“Aside from some notes and passages on the reverse sides of a small fraction of the illustrations in the collection,” Ingram says, “Renaldo wrote virtually nothing about his imaginary country, not in his diaries or anywhere else. I recorded his life story, the history of Rocaterrania, the process by which he created it, and its personal significances on film, video, audio, and in my copious notes. Much of it, too, I recalled from memory, some of which I’ve yet to write down. Renaldo constantly digressed, repeated himself, and used neologisms, code words, and inside jokes shared only with himself (until I came along), so my interviews with him are scattered and confusing at times. The story was so complex, the characters so numerous, that it was a laborious eighteen-month process of writing the main body of the text and illustration captions, not to mention selecting the relevant illustrations.”
Much of the credit for making the book a reality, he admits, has to go to Blast Books editor and designer, Laura Lindgren.
“I would characterize the creative process as a three-way collaboration between Renaldo, Laura, and me. Renaldo provided the content. As the foremost (only) authority on the subject, I organized the material and told the story. Laura shaped it into a gorgeous presentation by streamlining my writing and making most of the final illustration selections, given her vast design experience and having more objective distance from the material. This all sounds a lot simpler than it actually was.”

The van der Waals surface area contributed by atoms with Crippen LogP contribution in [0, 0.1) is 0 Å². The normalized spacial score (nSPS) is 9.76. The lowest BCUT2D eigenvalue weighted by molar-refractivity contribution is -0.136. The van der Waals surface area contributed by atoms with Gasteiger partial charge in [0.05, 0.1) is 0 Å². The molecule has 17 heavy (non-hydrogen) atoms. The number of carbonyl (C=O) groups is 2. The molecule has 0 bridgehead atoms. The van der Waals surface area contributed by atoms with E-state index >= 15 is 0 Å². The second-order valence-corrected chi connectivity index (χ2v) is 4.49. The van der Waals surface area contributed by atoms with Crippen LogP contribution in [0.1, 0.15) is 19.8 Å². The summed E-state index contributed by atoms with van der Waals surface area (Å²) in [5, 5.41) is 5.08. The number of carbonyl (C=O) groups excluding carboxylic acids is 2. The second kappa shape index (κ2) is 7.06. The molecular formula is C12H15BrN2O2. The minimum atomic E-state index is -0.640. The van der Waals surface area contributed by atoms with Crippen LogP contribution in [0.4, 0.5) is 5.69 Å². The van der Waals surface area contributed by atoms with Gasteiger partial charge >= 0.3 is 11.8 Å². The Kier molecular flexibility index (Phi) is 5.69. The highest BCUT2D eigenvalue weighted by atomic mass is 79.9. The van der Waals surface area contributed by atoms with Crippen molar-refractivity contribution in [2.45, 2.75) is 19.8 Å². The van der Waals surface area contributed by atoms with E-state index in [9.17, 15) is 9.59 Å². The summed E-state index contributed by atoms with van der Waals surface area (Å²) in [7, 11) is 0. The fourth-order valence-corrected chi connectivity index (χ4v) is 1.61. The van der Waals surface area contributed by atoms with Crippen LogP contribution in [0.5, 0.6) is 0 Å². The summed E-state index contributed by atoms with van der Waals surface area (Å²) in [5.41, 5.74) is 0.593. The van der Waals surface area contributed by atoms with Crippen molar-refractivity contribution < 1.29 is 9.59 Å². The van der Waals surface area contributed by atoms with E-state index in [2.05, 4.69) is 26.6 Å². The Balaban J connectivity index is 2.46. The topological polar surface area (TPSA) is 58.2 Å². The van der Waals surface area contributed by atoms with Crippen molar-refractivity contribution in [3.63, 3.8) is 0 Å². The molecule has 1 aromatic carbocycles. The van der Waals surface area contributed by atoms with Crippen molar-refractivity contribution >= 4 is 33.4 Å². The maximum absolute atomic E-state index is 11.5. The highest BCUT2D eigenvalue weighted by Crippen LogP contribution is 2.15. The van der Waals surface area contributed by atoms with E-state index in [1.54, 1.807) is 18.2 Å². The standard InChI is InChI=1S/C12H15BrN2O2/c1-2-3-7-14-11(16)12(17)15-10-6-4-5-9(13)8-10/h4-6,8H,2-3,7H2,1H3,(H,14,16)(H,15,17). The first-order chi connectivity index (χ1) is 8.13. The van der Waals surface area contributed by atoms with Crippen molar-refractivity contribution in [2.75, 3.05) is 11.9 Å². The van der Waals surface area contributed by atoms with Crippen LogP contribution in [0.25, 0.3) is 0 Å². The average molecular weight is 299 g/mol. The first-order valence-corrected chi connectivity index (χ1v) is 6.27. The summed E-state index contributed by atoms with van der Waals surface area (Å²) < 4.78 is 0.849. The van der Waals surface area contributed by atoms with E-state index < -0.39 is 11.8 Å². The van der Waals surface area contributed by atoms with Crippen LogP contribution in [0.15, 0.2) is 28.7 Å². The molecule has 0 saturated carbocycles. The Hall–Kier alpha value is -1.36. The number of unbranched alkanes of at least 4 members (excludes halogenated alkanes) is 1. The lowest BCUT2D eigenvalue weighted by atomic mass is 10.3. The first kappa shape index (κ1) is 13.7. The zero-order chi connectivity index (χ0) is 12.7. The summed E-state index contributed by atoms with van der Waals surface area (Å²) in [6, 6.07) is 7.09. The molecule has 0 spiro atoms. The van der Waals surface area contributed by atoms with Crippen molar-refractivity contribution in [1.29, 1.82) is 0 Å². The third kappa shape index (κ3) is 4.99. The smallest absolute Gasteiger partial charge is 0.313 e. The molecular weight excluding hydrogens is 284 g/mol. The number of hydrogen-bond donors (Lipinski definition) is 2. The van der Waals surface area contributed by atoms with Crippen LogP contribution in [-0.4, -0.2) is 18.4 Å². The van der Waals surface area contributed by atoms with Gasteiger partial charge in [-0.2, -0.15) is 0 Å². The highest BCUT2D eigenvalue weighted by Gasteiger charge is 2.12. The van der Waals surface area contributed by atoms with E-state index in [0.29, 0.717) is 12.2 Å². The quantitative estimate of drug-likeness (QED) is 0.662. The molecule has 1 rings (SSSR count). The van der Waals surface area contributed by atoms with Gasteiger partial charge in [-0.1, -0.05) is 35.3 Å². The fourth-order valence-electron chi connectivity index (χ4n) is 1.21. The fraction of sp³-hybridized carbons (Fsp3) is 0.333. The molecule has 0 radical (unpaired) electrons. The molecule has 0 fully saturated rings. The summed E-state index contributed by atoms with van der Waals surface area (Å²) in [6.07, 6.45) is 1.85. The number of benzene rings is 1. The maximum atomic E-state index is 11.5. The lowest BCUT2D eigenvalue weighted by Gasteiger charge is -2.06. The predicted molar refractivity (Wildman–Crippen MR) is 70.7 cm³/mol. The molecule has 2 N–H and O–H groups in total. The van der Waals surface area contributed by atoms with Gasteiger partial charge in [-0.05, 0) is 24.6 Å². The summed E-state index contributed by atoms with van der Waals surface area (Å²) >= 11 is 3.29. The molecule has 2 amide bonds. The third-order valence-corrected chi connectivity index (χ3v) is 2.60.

Considering the fragmented nature of the collected Kuhler interviews, when it came to writing the history of Rocaterrania, Ingram says he was forced to start from scratch, trying to limit himself to Kuhler’s own unique vocabulary and, whenever possible, using direct quotes.
“Since Renaldo only reluctantly and fleetingly described his illustrations to me with any detail,” says Ingram, “I often had to identify characters and locations by comparing them to those I recognized from other drawings. To further complicate matters, the story seemed partly in flux, right up until Renaldo’s passing, and some of his statements contradicted what he had said in a prior interview, or had noted on the backs of drawings. This was understandable, of course, given that it was his first attempt at recalling an oral history conceived decades earlier. Unfortunately, it required more effort to determine which plot details or chronologies were most consistent across multiple versions and made the most sense within the story as a whole. It was tedious, but produced accurate results, much the same way geographic position can be triangulated from three separate radar signals.”